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Current Microbiology

, Volume 59, Issue 6, pp 600–607 | Cite as

Characterization of Microbulbifer Strain CMC-5, a New Biochemical Variant of Microbulbifer elongatus Type Strain DSM6810T Isolated from Decomposing Seaweeds

  • RaviChand Jonnadula
  • Pankaj Verma
  • Yogesh S. Shouche
  • Sanjeev C. GhadiEmail author
Article

Abstract

A Gram-negative, rod-shaped, non-spore forming, non-motile and moderate halophilic bacteria designated as strain CMC-5 was isolated from decomposing seaweeds by enrichment culture. The growth of strain CMC-5 was assessed in synthetic seawater-based medium containing polysaccharide. The bacterium degraded and utilized agar, alginate, carrageenan, xylan, carboxymethyl cellulose and chitin. The strain was characterized using a polyphasic approach for taxonomic identification. Cellular fatty acid analysis showed the presence of iso-C15:0 as major fatty acid and significant amounts of iso-C17:1ω9c and C18:1ω7c . Phylogenetic analysis based on 16S rDNA sequence indicated that strain CMC-5 is phylogenetically related to Microbulbifer genus and 99% similar to type strain Microbulbifer elongatus DSM6810T. However in contrast to Microbulbifer elongatus DSM6810T, strain CMC-5 is non-motile, utilizes glucose, galactose, inositol and xylan, does not utilize fructose and succinate nor does it produce H2S. Further growth of bacterial strain CMC-5 was observed when inoculated in seawater-based medium containing sterile pieces of Gracilaria corticata thalli. The bacterial growth was associated with release of reducing sugar in the broth suggesting its role in carbon recycling of polysaccharides from seaweeds in marine ecosystem.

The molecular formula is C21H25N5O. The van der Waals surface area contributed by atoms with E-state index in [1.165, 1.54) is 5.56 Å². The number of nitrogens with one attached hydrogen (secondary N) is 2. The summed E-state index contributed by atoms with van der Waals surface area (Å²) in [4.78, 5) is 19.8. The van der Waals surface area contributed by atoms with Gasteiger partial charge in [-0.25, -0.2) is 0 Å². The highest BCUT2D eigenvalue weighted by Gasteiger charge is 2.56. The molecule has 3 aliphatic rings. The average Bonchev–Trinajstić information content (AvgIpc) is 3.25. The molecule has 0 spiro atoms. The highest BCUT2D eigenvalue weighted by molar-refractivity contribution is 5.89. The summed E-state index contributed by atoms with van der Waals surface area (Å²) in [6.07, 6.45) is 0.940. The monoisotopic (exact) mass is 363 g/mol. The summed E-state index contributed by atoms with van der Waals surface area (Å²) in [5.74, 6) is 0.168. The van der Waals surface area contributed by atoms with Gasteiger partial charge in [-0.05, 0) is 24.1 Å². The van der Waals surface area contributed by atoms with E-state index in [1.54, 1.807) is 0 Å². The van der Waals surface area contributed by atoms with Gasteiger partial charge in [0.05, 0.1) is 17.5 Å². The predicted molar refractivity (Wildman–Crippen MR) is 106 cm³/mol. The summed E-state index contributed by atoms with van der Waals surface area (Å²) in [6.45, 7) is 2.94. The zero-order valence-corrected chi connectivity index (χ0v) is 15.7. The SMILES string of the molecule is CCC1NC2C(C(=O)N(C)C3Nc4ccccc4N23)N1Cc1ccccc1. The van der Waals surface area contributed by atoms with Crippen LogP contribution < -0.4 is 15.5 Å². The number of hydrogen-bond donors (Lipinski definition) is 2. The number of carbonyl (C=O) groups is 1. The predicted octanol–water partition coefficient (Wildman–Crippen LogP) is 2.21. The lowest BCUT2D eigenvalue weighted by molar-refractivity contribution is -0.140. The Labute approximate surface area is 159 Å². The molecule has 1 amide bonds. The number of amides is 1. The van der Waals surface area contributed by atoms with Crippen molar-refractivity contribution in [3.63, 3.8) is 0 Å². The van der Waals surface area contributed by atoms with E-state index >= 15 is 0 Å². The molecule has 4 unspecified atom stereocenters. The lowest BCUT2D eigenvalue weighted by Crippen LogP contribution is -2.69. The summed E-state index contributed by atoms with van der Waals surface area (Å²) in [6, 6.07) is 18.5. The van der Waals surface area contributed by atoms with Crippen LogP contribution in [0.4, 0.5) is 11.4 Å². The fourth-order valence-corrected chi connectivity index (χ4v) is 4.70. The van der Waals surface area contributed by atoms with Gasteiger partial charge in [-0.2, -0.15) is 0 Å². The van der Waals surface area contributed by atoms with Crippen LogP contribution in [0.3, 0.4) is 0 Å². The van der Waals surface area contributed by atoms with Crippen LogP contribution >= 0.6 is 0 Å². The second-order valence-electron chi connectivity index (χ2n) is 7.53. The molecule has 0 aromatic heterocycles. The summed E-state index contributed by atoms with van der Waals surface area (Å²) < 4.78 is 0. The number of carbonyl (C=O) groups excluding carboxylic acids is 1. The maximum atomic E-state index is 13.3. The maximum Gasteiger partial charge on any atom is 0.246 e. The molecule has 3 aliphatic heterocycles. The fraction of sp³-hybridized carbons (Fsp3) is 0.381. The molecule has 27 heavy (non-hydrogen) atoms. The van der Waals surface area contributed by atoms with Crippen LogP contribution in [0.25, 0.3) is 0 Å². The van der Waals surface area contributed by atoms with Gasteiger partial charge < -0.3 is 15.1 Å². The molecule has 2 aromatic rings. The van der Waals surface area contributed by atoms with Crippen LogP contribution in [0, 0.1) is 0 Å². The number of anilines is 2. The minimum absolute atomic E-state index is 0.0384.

Keywords

Halomonas Microbulbifer ZoBell Marine Agar ZoBell Marine Broth Seaweed Waste 
These keywords were added by machine and not by the authors. This process is experimental and the keywords may be updated as the learning algorithm improves.

Notes

Acknowledgement

The authors would like to thank Dr. Tapan Chakraborthy, Institute of Microbial Technology, Chandigarh, India, and Dr. Shanta Nair, National Institute of Oceanography, Goa, India, for DNA G + C and FAME analysis, respectively. This work was supported by Department of Science and Technology, Govt. of India, New Delhi (SERC Fast Track Scheme No SR/FTP/LS-264/2000).

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Copyright information

© Springer Science+Business Media, LLC 2009

Authors and Affiliations

  • RaviChand Jonnadula
    • 1
  • Pankaj Verma
    • 2
  • Yogesh S. Shouche
    • 2
  • Sanjeev C. Ghadi
    • 1
    Email author
  1. 1.Department of BiotechnologyGoa UniversityGoa India
  2. 2.Molecular Biology Unit, National Centre for Cell Science, Pune UniversityPune India

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